In the study, researchers mildly burned 15 men and women in a lab on two separate occasions, before and after the volunteers attended four 20-minute meditation training sessions over the course of four days. During the second go-round, when the participants were instructed to meditate, they rated the exact same pain stimulus — a 120-degree heat on their calves — as being 57 percent less unpleasant and 40 percent less intense, on average.
“That’s pretty dramatic,” says Fadel Zeidan, Ph.D., the lead author of the study and a postdoctoral researcher at the Wake Forest University School of Medicine, in Winston-Salem, North Carolina. The reduction in pain ratings was substantially greater than those seen in similar studies involving placebo pills, hypnosis, and even morphine and other painkilling drugs, he adds.
The findings, which appear in the April 6 issue of the Journal of Neuroscience, aren’t entirely surprising. Past research has found that Buddhist-style meditation — also known as mindfulness meditation — can help people cope with pain, anxiety, and a number of other physical and mental health problems. But in most cases the training takes weeks, not days.
The fact that Zeidan and his colleagues achieved these results after just 80 minutes of training is “spectacular,” says Robert Bonakdar, M.D., the director of pain management at the Scripps Center for Integrative Medicine, in San Diego.
“Although the full benefits of meditation can be realized after long-term training, our study suggests that some of the effects can be realized just for your average Joe,” Zeidan says.
The type of meditation used in the study is known as Shamatha, or “focused attention.” Like other forms of mindfulness meditation, it entails learning how to observe what’s going on in one’s mind and body without judging, and while maintaining focus on one’s breathing or a chanted mantra.
Brain scans conducted during the pain experiments showed that this technique appeared to cause a number of changes in how the participants’ brains responded to pain.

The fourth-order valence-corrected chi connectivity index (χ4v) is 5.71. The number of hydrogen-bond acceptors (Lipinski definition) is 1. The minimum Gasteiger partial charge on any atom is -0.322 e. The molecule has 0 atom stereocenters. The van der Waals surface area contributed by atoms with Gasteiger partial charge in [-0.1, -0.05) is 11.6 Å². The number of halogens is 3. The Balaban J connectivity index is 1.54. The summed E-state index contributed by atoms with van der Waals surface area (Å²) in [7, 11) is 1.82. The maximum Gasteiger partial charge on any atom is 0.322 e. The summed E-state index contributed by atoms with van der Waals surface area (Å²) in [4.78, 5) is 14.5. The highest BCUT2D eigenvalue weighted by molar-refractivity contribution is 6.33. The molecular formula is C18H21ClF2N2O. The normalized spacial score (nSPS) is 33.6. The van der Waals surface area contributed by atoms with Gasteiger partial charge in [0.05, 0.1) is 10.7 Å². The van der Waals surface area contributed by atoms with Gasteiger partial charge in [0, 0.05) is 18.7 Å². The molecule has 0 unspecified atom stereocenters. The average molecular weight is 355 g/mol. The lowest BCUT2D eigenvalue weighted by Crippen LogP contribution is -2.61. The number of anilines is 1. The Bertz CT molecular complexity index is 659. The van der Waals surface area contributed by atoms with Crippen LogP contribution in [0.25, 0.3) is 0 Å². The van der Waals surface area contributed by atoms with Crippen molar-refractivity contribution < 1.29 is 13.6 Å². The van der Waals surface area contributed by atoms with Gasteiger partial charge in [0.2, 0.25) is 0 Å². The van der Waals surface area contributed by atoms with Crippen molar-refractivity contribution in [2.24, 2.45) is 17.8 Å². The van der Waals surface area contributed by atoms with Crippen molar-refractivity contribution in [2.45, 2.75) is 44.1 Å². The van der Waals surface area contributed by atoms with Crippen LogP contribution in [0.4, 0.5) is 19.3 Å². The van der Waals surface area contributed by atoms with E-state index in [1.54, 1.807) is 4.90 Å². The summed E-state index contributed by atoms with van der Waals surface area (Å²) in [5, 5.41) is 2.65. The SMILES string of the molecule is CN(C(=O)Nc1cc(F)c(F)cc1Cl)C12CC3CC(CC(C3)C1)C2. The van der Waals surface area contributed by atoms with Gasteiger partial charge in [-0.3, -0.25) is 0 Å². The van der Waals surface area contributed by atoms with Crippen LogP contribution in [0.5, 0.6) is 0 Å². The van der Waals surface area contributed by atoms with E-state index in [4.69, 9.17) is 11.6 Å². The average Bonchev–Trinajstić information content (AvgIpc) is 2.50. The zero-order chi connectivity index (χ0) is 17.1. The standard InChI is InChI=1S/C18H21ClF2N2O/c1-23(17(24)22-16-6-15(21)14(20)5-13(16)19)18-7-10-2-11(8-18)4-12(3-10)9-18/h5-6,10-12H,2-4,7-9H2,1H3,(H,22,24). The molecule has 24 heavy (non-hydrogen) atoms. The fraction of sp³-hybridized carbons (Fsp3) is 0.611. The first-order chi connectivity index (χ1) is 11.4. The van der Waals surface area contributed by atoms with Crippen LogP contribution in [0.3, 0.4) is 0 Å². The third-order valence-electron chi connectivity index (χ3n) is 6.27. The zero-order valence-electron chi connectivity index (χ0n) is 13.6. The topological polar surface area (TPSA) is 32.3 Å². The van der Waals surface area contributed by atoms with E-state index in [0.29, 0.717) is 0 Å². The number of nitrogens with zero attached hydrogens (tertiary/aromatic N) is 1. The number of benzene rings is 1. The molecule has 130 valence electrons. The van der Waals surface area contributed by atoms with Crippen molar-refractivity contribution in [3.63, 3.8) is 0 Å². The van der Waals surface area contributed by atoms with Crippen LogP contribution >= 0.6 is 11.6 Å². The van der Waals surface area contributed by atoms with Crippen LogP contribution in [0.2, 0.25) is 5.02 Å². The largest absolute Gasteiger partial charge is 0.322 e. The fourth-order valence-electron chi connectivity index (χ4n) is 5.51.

The researchers looked, for instance, at a part of the brain called the somatosensory cortex, which contains a kind of map of the body. Before meditation training, the area corresponding to the right calf was quite active when the heat was applied to the volunteers. But there was little activity in this region when they were meditating, which suggests that “meditation reduces pain by reducing the actual sensation,” Zeidan says.
Areas of the brain responsible for maintaining focus and processing emotions were also more active during meditation, and the activity was highest in the volunteers who reported the greatest reductions in pain. “There’s not just one thing happening,” Zeidan says. “Mindfulness meditation incorporates multiple mechanisms, multiple avenues for pain relief.”
The conventional wisdom has been that meditation relieves pain not by diminishing sensation but by helping people consciously control their perception of pain, says Katharine MacLean, Ph.D., a meditation researcher and postdoctoral fellow in psychology at Johns Hopkins University, in Baltimore.
However, she says, the brain scans make it clear that both processes take place: Mediation changes the nature of pain before it’s perceived and also allows people to better handle it. “Meditation is really kind of retuning your brain,” MacLean says.
An important question raised by the study is whether meditation might have the same effect on “real-life pain,” Bonakdar says. Pain — especially chronic pain — is much more complex in the real world than in a laboratory, he points out, and it can involve trauma, depression, and other physical and mental processes.
“Sometimes pain is more about suffering than it is about pain,” he says. “Sometimes that’s the hardest part of pain to treat. Maybe mindfulness meditation is just the right medicine for that problem.”